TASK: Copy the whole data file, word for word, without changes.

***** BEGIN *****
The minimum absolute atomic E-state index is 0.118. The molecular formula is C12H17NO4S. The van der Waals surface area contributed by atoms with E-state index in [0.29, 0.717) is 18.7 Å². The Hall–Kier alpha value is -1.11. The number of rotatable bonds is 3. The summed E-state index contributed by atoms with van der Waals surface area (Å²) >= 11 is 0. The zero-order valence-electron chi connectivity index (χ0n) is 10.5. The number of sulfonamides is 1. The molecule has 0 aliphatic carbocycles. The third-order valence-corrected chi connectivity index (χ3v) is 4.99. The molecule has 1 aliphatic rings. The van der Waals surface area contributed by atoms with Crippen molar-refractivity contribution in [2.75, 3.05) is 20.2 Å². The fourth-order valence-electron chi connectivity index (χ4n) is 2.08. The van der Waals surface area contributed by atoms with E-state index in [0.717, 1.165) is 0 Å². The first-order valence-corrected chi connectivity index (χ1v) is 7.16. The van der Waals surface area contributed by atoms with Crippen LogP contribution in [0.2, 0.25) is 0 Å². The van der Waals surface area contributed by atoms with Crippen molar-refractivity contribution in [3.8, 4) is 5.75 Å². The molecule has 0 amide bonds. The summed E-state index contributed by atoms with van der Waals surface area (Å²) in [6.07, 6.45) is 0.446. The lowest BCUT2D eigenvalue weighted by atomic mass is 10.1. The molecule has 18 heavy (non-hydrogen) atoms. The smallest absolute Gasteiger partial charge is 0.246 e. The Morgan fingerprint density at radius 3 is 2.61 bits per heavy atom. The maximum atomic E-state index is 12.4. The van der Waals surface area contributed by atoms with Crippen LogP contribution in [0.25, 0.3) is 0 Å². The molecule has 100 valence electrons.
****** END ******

The minimum absolute atomic E-state index is 0.118. The molecular formula is C12H17NO4S. The van der Waals surface area contributed by atoms with E-state index in [0.29, 0.717) is 18.7 Å². The Hall–Kier alpha value is -1.11. The number of rotatable bonds is 3. The summed E-state index contributed by atoms with van der Waals surface area (Å²) >= 11 is 0. The zero-order valence-electron chi connectivity index (χ0n) is 10.5. The number of sulfonamides is 1. The molecule has 0 aliphatic carbocycles. The third-order valence-corrected chi connectivity index (χ3v) is 4.99. The molecule has 1 aliphatic rings. The van der Waals surface area contributed by atoms with Crippen molar-refractivity contribution in [2.75, 3.05) is 20.2 Å². The fourth-order valence-electron chi connectivity index (χ4n) is 2.08. The van der Waals surface area contributed by atoms with E-state index in [0.717, 1.165) is 0 Å². The first-order valence-corrected chi connectivity index (χ1v) is 7.16. The van der Waals surface area contributed by atoms with Crippen LogP contribution in [0.2, 0.25) is 0 Å². The van der Waals surface area contributed by atoms with Crippen molar-refractivity contribution in [3.8, 4) is 5.75 Å². The molecule has 0 amide bonds. The summed E-state index contributed by atoms with van der Waals surface area (Å²) in [6.07, 6.45) is 0.446. The lowest BCUT2D eigenvalue weighted by atomic mass is 10.1. The molecule has 18 heavy (non-hydrogen) atoms. The smallest absolute Gasteiger partial charge is 0.246 e. The Morgan fingerprint density at radius 3 is 2.61 bits per heavy atom. The maximum atomic E-state index is 12.4. The van der Waals surface area contributed by atoms with Crippen LogP contribution in [0.25, 0.3) is 0 Å². The molecule has 100 valence electrons.